SOLAR panels could be fitted to thousands of council homes in Wrexham at a cost of nearly £30 million.
The ambitious 25-year project – among the first of its kind in the UK – would lead to massive savings on power bills for tenants and drastically cut the borough’s carbon emissions.
About 3,000 council houses could benefit if members of Wrexham Council’s executive board give their go-ahead to the scheme at a meeting on Tuesday and if given the green light the scheme could be up and running by next spring.
Jonathan Edwards, the council’s service development manager in charge of the project, said the panels, which absorb sunlight and turn it into cheap electricity, would be installed on the roofs of 3,000 council homes. This is only about a quarter of the council’s total housing stock of 11,500 because the panels work best when fitted to properties facing south.
There would be further installations on other council buildings such as town centre offices, schools and community centres.
Tenants with panels fitted would benefit from cheaper electricity, saving £200-£300 – or 40 per cent – on their annual energy bills.
Wrexham’s carbon footprint would also be significantly reduced.
Executive board members will have to decide who does the installation work. If the council itself takes care of the work it would have to borrow £28 million to cover the initial outlay. But over 25 years there would be a net income of about £25 million as the authority would receive a fixed income for every kilowatt of power generated under the government’s feed-in tariff scheme.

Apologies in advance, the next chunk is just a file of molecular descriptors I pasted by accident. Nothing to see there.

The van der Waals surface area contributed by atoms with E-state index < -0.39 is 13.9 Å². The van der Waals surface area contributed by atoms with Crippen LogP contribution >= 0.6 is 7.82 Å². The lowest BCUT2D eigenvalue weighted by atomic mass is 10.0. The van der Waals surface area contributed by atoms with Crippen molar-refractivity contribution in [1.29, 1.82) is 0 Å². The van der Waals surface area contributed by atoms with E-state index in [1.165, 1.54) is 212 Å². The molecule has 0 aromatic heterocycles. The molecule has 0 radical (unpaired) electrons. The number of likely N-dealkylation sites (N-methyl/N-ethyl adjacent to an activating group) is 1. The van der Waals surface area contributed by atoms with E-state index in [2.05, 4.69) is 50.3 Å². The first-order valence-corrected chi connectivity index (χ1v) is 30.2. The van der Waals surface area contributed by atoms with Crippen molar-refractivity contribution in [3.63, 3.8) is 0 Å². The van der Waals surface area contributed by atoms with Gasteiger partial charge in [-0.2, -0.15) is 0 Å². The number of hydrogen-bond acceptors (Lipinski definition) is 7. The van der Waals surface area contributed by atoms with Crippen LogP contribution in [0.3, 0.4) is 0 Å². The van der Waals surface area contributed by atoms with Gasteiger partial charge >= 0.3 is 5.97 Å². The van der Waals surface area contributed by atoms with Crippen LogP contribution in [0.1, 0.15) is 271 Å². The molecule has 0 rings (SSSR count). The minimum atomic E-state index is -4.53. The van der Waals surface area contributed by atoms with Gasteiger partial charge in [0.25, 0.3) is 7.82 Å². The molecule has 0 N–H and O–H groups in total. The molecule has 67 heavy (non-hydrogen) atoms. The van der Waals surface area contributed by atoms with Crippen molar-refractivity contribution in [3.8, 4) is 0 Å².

If a private company does the installation there would be no outlay but no income for the council.
Council leader, Cllr Aled Roberts, said: “This is the most exciting project I have come across in my time with the council. We estimate we could save one million tons of carbon a year from it.
“It not only means we would get a significant income but also that our tenants would get a significant reduction in their energy bills. I think it is a win, win situation.”
Mr Edwards said a pilot installation of the solar panels was already up and running and if approval was given by the board other trials could be launched between now and next March.
Cllr Roberts said he could not say whether the panels might be bought from the Sharps factory in Llay, which specialises in their manufacture, as the council would have to follow its usual procurement procedures.
Wrexham MP Ian Lucas has welcomed the plans which he said will help reduce the local authority’s energy use directly, and provide a further bonus thanks to the feed-in tariff.
The tariff means that as well as helping to reduce the council’s fuel bills, energy produced by the solar panels can also be sold to the National Grid and produce a profit for the council.
Mr Lucas said: “It will benefit Wrexham taxpayers by both cutting the council’s energy bills and by adding cash to its coffers. And expanding the use of solar power can only help secure jobs in what is a growing green industry.”
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